how to teach empathy to our kids (bully prevention begins at home)



Between news stories on bullying and the recent Bully documentary exploring the epidemic, there has been a much-needed national conversation about the problem of childhood bullying. Most of the conversation revolves around how to make sure our kids are not the victims of bullying, and while I think this is a really important conversation, I also think all parents need to consider how to make sure their kid isn’t the one doing the bullying as well.

Any child has the potential to engage in bullying behavior. As a therapist, I tend to think that most bullying occurs by kids who are struggling with self-esteem and empathy, but research indicates that kids often engage in bullying due to peer pressure as well. Bullying gives kids who feel badly about themselves an opportunity to feel powerful, and often is the result of an inability to think about the feelings of others. As such, I want to talk about how to help our children develop empathy, which I believe to be one of the best ways to discourage cruel behavior towards other children.

Most people dislike the idea of their own kid being a narcissist, but the truth is all kids are born that way. While they are cute and cuddly, infants are also completely and totally self-centered. When babies are born, they are concerned about their own needs, and have no concept of thinking about how others are feeling. Other people function to meet their needs, be it food, comfort, or changing. It’s developmentally normal that babies are self-centered and demanding.

Gradually, children come to see that the world does not revolve around them . . . that the other people in their lives have needs and feelings, too. This is a slow development, though, and parents of preschoolers and even elementary-aged children often report feeling like their child doesn’t always consider the feelings of others. While most typically developing children will develop a sense of empathy for others by their teenaged years, as parents we can gently guide our kids to cultivate this character trait.

Here are a few ideas for helping kids develop empathy for others:

Encouraging kids to identify and express their own emotions - Empathy requires us to be attuned to the feelings of others. In order to do this, we must have a working knowledge of emotions in general, starting with our own. By helping our kids put words to their own feelings, we are also helping them identify the feelings of others. For young kids, using phrases like, “use your words”, or “tell me about your feelings” can be an effective tool. For older children, a feelings chart can help broaden a child’s vocabulary about the different emotions they experience.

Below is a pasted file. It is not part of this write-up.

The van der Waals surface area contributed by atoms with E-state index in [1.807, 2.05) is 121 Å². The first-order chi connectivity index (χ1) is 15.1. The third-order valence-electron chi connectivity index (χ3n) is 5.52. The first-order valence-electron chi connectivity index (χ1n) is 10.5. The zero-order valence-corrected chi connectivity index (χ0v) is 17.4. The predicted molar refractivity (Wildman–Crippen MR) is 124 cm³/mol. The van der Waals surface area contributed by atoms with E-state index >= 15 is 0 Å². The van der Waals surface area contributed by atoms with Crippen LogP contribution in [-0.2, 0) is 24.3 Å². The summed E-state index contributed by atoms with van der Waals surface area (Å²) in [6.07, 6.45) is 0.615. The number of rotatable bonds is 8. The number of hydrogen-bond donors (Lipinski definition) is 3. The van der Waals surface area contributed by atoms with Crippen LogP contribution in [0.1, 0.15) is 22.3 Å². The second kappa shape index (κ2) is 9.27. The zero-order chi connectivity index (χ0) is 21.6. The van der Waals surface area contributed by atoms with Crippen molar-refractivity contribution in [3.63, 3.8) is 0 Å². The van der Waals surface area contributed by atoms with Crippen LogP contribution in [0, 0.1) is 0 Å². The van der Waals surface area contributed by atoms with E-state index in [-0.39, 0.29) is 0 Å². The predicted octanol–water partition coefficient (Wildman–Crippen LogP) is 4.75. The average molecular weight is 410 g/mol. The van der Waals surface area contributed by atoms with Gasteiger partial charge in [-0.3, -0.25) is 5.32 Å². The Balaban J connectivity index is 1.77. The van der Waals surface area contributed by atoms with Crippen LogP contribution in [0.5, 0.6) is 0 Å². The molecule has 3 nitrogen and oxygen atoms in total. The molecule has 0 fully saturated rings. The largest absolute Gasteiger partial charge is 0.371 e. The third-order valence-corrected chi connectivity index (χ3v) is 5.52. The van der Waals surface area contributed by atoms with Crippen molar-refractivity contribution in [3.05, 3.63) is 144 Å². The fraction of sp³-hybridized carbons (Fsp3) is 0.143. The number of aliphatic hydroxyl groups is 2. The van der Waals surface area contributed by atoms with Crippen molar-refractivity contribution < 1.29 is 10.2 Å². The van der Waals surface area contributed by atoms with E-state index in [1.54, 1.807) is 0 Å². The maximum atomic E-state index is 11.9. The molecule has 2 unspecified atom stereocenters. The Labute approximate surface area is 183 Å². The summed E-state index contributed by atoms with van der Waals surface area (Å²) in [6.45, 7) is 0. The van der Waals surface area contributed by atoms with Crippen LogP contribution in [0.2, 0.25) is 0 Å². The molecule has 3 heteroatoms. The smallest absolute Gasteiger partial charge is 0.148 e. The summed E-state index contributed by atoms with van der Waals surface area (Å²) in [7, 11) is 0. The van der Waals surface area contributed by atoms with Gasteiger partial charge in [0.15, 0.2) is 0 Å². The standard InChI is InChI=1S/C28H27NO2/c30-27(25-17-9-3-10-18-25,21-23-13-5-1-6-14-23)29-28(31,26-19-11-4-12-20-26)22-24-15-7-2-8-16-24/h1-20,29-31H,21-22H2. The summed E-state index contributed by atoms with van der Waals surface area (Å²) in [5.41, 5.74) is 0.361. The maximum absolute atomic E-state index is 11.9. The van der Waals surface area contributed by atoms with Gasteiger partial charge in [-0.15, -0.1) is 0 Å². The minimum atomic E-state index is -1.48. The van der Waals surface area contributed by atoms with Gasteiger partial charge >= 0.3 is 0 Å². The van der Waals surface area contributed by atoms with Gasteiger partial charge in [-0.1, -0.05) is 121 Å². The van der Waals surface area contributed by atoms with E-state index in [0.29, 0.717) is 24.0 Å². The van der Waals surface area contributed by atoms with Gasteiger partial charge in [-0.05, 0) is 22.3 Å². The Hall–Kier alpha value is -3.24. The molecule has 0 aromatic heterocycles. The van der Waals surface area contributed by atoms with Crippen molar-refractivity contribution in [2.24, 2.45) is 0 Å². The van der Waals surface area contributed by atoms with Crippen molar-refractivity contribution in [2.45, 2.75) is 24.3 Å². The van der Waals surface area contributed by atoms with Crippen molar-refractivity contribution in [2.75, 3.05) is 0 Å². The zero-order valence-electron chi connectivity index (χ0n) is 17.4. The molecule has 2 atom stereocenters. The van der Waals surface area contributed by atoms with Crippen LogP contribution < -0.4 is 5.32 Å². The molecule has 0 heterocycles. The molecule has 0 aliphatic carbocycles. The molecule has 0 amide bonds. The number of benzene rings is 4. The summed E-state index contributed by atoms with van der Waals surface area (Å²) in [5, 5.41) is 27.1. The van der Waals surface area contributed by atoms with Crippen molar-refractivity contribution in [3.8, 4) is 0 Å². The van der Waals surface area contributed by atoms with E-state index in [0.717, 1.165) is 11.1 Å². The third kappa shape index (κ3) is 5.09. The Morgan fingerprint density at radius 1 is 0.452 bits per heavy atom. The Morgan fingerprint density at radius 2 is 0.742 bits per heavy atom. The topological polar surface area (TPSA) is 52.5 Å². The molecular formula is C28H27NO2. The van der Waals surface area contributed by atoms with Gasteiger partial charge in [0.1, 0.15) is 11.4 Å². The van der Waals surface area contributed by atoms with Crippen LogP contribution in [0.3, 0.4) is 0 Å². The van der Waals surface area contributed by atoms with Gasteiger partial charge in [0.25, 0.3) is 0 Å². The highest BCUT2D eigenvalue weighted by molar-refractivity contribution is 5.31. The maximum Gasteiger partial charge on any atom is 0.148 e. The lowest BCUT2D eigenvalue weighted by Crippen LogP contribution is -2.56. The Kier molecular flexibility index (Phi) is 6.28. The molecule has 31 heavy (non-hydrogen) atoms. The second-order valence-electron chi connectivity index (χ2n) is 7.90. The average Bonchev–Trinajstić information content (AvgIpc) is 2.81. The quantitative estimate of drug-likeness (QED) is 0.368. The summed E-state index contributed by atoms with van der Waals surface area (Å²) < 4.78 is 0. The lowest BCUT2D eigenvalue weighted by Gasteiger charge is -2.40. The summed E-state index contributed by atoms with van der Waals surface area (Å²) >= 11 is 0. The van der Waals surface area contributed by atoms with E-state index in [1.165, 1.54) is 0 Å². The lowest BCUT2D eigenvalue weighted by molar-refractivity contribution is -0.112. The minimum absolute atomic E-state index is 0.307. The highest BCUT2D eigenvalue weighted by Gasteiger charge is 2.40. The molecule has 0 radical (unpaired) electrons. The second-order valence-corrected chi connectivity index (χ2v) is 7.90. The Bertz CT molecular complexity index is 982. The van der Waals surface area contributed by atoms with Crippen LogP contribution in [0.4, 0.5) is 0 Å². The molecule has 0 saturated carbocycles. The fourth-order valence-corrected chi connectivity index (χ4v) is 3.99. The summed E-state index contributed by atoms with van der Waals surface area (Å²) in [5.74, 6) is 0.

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Reflective listening – Reflective listening is a great skill for families to develop. Reflecting listening basically involves reflecting back to a child that you hear and understand how they are feeling. If your child is feeling sad, it means acknowledging the sadness before you move to a conversation about solutions. While it sounds simple, taking a pause to show that you have heard someone else’s feelings is very powerful. It also helps develop a child’s emotional IQ, which plays a huge role in empathy. When a child feels that their feelings are important, they are more likely to consider the feelings of others.

Empathy coaching – It can be beneficial to a child to dialogue empathy in daily conversation, especially when it comes to situations involving conflict. Get into the habit of talking about feelings during every teachable moment. When siblings are fighting, when a child has disobeyed, or when friends have a disagreement, encourage your child to express their feelings but also encourage them to articulate how they believe the other person is feeling. Repetition can make this practive a habit for kids.

Modeling empathy – Allow your children to see your own though process when it comes to taking into consideration the feelings of others. Being vulnerable enough to say things like, “I’m sorry for hurtng your feelings” or “I wanted to do something else, but I know you prefer this” can send a powerful message to children about how you filter your decision-making based on not just yourself, but others as well.

Consistent response and attention – Research indicates that children who feel safe and secure due to parents who are consistent and attention tend to develop empathy for others more quickly. Helping a child develop a strong sense of self esteem will encourage them to be empathetic to others. Conversely, children who feel poorly about themselves tend to lack empathy for others.

It’s important to note that empathy development can be stunted by a number of things, including physical, emotional or sexual abuse, distant or rejecting parents, neglect, a lack of attachment to an adult, or parents who are manipulative or narcissistic. If you  have a child with some trauma in their past, you may need to be even more intentional with empathy development.

Above al, it’s also important to be willing to consider our children capable of bullying. Most kids who bully are good kids involved in bad behavior, with parents who would be mortified to learn their child was the instigator. Keep lines of communication open, observer how your child interacts, and educate on bullying so that kids understand what you expect of them.

Has your child every been involved in bullying, either as a victim, bystander, or bully?  How have you dealt with it?
 















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